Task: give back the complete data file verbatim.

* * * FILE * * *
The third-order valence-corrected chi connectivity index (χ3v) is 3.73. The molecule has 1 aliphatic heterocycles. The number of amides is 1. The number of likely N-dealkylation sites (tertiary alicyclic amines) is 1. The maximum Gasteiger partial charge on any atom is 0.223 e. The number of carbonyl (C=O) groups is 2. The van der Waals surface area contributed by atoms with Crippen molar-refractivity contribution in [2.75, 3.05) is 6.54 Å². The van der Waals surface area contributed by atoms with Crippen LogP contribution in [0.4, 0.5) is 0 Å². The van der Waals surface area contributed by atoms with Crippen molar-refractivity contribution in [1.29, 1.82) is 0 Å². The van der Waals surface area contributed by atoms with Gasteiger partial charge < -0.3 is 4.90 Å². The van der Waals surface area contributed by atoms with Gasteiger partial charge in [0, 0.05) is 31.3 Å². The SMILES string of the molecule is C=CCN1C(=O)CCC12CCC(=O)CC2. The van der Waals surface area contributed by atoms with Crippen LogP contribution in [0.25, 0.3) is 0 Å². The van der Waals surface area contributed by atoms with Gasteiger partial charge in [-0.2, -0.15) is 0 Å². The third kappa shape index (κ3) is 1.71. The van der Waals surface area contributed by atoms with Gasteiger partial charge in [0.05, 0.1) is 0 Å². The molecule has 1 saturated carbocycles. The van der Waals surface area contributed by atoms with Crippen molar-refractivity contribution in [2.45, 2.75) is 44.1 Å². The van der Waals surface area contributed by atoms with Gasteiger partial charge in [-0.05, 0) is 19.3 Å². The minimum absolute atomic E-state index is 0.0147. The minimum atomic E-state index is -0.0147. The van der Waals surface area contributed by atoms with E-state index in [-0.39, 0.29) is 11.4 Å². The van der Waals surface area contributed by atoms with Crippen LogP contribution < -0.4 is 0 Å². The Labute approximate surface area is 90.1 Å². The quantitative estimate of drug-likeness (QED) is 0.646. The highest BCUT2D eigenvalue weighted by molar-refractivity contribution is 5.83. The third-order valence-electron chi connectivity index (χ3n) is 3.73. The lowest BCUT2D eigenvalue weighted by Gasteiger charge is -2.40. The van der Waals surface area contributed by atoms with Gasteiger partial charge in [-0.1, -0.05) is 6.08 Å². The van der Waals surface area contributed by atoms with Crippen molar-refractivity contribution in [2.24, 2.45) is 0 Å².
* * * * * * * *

The third-order valence-corrected chi connectivity index (χ3v) is 3.73. The molecule has 1 aliphatic heterocycles. The number of amides is 1. The number of likely N-dealkylation sites (tertiary alicyclic amines) is 1. The maximum Gasteiger partial charge on any atom is 0.223 e. The number of carbonyl (C=O) groups is 2. The van der Waals surface area contributed by atoms with Crippen molar-refractivity contribution in [2.75, 3.05) is 6.54 Å². The van der Waals surface area contributed by atoms with Crippen LogP contribution in [0.4, 0.5) is 0 Å². The van der Waals surface area contributed by atoms with Crippen molar-refractivity contribution in [1.29, 1.82) is 0 Å². The van der Waals surface area contributed by atoms with Gasteiger partial charge < -0.3 is 4.90 Å². The van der Waals surface area contributed by atoms with Gasteiger partial charge in [0, 0.05) is 31.3 Å². The SMILES string of the molecule is C=CCN1C(=O)CCC12CCC(=O)CC2. The van der Waals surface area contributed by atoms with Crippen LogP contribution in [0.25, 0.3) is 0 Å². The van der Waals surface area contributed by atoms with Gasteiger partial charge in [-0.2, -0.15) is 0 Å². The third kappa shape index (κ3) is 1.71. The van der Waals surface area contributed by atoms with Gasteiger partial charge in [0.05, 0.1) is 0 Å². The molecule has 1 saturated carbocycles. The van der Waals surface area contributed by atoms with Crippen molar-refractivity contribution in [2.45, 2.75) is 44.1 Å². The van der Waals surface area contributed by atoms with Gasteiger partial charge in [-0.05, 0) is 19.3 Å². The minimum absolute atomic E-state index is 0.0147. The minimum atomic E-state index is -0.0147. The van der Waals surface area contributed by atoms with E-state index in [-0.39, 0.29) is 11.4 Å². The van der Waals surface area contributed by atoms with Crippen LogP contribution < -0.4 is 0 Å². The Labute approximate surface area is 90.1 Å². The quantitative estimate of drug-likeness (QED) is 0.646. The highest BCUT2D eigenvalue weighted by molar-refractivity contribution is 5.83. The third-order valence-electron chi connectivity index (χ3n) is 3.73. The lowest BCUT2D eigenvalue weighted by Gasteiger charge is -2.40. The van der Waals surface area contributed by atoms with Gasteiger partial charge in [-0.1, -0.05) is 6.08 Å². The van der Waals surface area contributed by atoms with Crippen molar-refractivity contribution in [2.24, 2.45) is 0 Å².